2) Find out which seam on your old jeans has the pretty topstitching. Align the edges of the skinny legs along the bootcut seam that is topstitched (this could be the outside seam or the inside seam). You don't want to take in the seam that is topstitched. It will look funny since you can't replicate the topstitching. You want to take in the side that has a regular seam so your new one will blend in. As it happens, the pair I was working with didn't have topstitching on either side.

3) Once it is all aligned carefully and you have the seams nice and flat, trace along the edge of the skinny leg to mark your new seam line on the bootcut leg. Pin in place, taking care to match up the hem of your old jeans nicely.

4) Using a heavy duty needle on your machine (really. don't skip this step), sew your new seams on each leg. Now before you trim and finish the new seams, try the jeans on to be sure they fit the way you like. You may need to make minor adjustments before you finish and press your seams.

Erm. The girls make up their own beds. Good for them.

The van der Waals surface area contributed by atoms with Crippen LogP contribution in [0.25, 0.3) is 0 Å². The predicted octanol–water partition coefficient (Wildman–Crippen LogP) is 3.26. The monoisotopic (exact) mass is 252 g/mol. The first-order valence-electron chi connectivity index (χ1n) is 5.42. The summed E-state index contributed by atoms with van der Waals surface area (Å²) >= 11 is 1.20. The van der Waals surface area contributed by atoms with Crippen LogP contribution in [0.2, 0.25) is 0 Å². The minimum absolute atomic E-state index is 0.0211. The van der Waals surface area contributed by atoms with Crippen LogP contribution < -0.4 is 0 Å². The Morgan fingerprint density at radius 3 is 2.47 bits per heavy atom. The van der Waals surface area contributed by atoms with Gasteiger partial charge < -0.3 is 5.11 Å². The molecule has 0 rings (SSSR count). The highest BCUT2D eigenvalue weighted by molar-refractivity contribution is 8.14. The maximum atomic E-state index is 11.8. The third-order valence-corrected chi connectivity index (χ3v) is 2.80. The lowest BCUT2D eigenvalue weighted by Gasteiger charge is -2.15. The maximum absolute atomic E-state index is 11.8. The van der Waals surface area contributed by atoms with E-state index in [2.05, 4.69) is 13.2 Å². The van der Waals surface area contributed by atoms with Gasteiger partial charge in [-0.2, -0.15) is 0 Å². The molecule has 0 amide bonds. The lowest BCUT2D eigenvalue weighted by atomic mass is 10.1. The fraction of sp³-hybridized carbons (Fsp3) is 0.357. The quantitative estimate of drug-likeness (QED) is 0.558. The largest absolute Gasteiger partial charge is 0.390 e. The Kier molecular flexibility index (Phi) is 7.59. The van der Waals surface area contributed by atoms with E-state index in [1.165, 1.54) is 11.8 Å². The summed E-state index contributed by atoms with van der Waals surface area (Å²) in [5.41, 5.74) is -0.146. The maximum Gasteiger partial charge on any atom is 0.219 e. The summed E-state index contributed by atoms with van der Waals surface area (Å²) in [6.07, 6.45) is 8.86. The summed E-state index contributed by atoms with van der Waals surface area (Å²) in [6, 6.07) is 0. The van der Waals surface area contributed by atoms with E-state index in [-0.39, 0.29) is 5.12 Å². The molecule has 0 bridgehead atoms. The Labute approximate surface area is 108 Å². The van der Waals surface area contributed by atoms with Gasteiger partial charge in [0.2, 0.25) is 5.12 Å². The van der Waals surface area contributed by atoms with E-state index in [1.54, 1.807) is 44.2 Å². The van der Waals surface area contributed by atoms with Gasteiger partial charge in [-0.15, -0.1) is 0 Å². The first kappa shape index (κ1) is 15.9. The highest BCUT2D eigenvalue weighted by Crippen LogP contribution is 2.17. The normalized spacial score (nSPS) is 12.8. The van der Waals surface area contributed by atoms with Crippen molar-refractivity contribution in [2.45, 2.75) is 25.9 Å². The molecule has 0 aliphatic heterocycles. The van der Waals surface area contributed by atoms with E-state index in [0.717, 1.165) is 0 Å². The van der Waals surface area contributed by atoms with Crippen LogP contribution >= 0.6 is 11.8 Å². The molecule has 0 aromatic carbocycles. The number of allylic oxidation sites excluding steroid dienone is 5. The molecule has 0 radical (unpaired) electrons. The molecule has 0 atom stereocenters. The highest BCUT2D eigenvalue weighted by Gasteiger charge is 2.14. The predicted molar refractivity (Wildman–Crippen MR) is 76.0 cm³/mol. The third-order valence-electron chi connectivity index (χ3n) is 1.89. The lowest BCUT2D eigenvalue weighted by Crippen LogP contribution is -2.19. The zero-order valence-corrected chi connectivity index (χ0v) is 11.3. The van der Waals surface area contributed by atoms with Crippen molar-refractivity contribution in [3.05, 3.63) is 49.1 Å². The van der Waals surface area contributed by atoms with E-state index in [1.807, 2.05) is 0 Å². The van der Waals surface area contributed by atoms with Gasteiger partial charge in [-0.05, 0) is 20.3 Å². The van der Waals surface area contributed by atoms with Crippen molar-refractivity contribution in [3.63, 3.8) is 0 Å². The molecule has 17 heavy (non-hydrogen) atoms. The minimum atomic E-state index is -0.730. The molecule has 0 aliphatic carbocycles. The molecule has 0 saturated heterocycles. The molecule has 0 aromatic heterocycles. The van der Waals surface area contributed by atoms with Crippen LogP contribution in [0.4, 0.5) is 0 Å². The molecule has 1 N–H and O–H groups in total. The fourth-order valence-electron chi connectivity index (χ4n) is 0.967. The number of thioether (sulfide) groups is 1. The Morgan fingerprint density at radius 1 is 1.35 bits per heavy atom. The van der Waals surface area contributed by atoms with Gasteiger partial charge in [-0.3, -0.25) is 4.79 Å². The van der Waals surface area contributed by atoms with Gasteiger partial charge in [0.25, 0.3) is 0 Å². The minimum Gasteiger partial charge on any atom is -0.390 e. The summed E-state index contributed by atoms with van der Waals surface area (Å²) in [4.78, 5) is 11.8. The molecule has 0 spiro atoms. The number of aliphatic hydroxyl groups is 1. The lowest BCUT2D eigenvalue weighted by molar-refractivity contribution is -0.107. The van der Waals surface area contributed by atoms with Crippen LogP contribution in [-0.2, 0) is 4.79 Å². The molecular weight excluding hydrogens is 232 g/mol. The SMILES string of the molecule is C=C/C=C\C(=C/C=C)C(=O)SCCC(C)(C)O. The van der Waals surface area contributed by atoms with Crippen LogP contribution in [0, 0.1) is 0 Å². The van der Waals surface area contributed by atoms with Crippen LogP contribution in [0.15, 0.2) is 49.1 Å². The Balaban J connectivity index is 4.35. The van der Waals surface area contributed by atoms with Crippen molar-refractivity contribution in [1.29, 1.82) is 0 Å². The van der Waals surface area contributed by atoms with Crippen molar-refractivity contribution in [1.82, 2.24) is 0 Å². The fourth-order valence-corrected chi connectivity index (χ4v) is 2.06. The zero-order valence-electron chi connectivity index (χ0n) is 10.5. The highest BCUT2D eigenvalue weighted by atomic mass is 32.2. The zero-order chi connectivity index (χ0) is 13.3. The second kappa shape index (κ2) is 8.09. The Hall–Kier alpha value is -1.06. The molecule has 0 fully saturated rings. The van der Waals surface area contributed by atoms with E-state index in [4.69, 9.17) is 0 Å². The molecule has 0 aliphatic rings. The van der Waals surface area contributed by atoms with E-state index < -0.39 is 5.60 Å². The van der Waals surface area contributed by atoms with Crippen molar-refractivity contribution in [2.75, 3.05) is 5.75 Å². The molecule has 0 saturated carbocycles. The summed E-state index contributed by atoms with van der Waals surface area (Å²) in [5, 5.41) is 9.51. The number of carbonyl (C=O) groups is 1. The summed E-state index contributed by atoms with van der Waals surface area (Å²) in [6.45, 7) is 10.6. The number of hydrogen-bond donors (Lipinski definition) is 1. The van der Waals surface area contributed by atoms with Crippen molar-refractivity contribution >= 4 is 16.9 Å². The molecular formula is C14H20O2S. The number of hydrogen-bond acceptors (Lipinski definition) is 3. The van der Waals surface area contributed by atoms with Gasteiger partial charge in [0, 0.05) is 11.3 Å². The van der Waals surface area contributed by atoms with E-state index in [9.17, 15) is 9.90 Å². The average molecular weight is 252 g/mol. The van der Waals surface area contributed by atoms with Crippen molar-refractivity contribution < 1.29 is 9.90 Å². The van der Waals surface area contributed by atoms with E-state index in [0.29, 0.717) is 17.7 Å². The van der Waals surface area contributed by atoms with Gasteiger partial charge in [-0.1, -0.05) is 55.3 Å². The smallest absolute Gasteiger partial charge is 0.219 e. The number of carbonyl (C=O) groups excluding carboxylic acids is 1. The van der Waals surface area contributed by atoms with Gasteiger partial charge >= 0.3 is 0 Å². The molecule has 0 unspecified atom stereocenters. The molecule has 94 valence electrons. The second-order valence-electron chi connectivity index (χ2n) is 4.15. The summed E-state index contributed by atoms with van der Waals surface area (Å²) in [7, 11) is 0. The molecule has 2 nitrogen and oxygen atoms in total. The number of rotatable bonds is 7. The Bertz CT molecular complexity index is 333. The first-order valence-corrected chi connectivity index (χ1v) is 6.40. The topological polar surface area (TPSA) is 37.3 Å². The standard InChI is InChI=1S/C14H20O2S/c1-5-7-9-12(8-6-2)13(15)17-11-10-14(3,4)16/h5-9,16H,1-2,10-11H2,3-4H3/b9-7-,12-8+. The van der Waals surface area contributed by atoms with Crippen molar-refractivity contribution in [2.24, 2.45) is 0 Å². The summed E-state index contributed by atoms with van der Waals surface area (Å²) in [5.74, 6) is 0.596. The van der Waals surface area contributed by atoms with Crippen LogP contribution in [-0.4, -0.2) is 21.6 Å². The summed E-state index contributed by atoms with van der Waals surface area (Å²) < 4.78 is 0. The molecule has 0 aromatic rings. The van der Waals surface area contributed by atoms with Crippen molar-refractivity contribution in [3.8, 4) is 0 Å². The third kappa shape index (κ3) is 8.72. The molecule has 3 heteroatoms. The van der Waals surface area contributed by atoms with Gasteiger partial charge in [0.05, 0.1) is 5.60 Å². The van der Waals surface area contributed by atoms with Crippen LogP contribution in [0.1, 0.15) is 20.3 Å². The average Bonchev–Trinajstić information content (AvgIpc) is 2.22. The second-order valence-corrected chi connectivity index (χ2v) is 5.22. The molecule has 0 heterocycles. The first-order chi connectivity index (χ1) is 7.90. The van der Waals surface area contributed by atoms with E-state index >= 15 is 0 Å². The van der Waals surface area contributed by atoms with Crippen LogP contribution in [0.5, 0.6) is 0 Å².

Bad for photo styling.

Voila. You really can't tell where my new seam starts and the old one ends. Just saved myself some money. Oh, yeah.

Monday, March 1, 2010

make a quickie skirt lining

Closeup of the lining sewn to the skirt facing.
Sorry about the purple thread.

Closeup of hem of lining inside the skirt. It's just overlocked, not hemmed.

I have a perfect straight dark denim skirt from the Gap that I love, but every time I wear it with tights, the denim catches on my knees. The visual effect being that as I walk, the skirt also walks. Up my thighs.

Of course I have a half slip that I wear to avoid this, but it adds bulk at the waist and doesn't solve the problem completely because it is not the ideal length and tends to ride up as well. I find myself constantly either trying to reach in and pull the slip back down (nice) or grabbing the hem of the skirt off my tights. Not a great way to look all ladylike.

I had a eureka after I made this dress with a lining. Why not just line my favorite skirt and solve this annoying problem for good? {smack of hand on forehead} I can't believe I didn't do this a long time ago.

It was so easy. I can now wear the grabbiest, knubbliest tights under the skirt with no problems.

NOTE: I make no claim that the below is the correct way to line a garment professionally. As a matter of fact, it would probably make any self-respecting tailor feel pretty queasy. No, this is all about Easy, Fast, and Solving The Problem Already. Not about tailoring excellence.